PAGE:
"The Jolly Potters in Hartshill, where I used to drink myself 40 years ago, was even more revealing. In the late 1970s, the pub was a distinctly dodgy place, where the clientele might be anything but jolly. Now, though, it positively shines. The Jolly Potters' enthusiastic young landlady gave me a tour of its beer garden, children's play area, pizza oven and ice cream maker — all brand new — and poured me a very good pint or two of Bass. ... The customers at the Jolly Potters weren't angry or fearful about globalization; they weren't denouncing Europe, the government or anything else. Their conversations were about lost keys, babies and used cars. No one sounded 'left behind' ... Stoke-on-Trent is not so much hollowing out as it is filling up with contrasts. For the now much more numerous homeless and drug-addicted residents, things are probably grimmer today than they were in the 1970s. For the great majority of the city's population, however, Stoke is more affluent, relaxed and open to the outside world than it used to be."
Yes, that's about right. Not all his comments are so positive, though, and readers who only bother to skim the the first half of the article would get a far grimmer impression of the city...
"On some streets, the police seemed to outnumber the shoppers".
That doesn't sound like Stoke at all, where police are absent expect on the big home match days or sliding by in a few rare police cars. Probably there was a big football match on that day he visited. Might be a bit misleading then, that bare comment, if he knew the police presence was the result of a big football match. Still, he's got a bit further that most fly-by London journalists do. Given that he's with Stratfor, one wonders if the article is part of a quiet 'testing of the waters' ahead of a visit by President Trump to the Brexit heartland in the Autumn.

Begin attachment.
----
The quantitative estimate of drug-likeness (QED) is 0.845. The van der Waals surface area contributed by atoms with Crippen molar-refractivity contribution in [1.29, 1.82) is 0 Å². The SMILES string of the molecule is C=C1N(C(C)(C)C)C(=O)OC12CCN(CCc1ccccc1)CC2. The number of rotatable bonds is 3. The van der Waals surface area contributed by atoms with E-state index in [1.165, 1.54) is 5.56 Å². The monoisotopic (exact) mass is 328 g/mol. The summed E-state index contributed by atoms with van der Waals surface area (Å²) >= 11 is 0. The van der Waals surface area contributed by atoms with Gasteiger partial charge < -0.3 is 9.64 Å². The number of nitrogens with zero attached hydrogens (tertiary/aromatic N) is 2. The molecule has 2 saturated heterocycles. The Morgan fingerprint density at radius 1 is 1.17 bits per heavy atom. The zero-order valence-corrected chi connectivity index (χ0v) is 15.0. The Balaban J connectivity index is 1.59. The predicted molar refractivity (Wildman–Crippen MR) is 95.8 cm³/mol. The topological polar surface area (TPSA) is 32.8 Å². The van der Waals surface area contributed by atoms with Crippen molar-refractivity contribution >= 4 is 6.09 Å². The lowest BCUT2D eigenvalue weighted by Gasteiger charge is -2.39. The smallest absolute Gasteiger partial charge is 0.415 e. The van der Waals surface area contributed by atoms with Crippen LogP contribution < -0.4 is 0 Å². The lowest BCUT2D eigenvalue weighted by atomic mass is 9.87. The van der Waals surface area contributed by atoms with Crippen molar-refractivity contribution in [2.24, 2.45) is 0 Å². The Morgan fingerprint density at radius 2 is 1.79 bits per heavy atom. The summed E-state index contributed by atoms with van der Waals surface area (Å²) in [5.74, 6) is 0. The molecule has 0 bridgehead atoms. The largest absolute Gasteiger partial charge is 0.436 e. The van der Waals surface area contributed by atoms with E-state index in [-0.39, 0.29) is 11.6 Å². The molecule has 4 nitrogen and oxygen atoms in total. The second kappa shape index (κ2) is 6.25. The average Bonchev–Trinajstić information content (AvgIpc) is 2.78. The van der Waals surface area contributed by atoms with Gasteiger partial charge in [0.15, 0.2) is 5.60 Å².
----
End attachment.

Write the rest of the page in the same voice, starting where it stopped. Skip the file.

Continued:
And one more memory...
"Back in the 1970s, the slope between Hartshill and the main concentration of pottery factories was a gigantic dumping ground, piled high with fragments of misfired bathtubs, plates and roof tiles. One of the first archaeological digs I went on, in fact, was in the dump belonging to the Whieldon factory, where Josiah Wedgwood had been an apprentice in the 1750s. The area has since been remade as Hartshill Park with funds taken from the National Lottery. Well-maintained paths now wind through dense vegetation, opening up every so often onto follies made from abandoned potbanks. It is a delightful, whimsical spot in the middle of the city."
His "follies made from abandoned potbanks" presumably means the old Convent grotto, which the sisters there made above the pools as a stone shrine for a statue of Mary. I'm fairly sure there was never a potbank on Hartshill Park.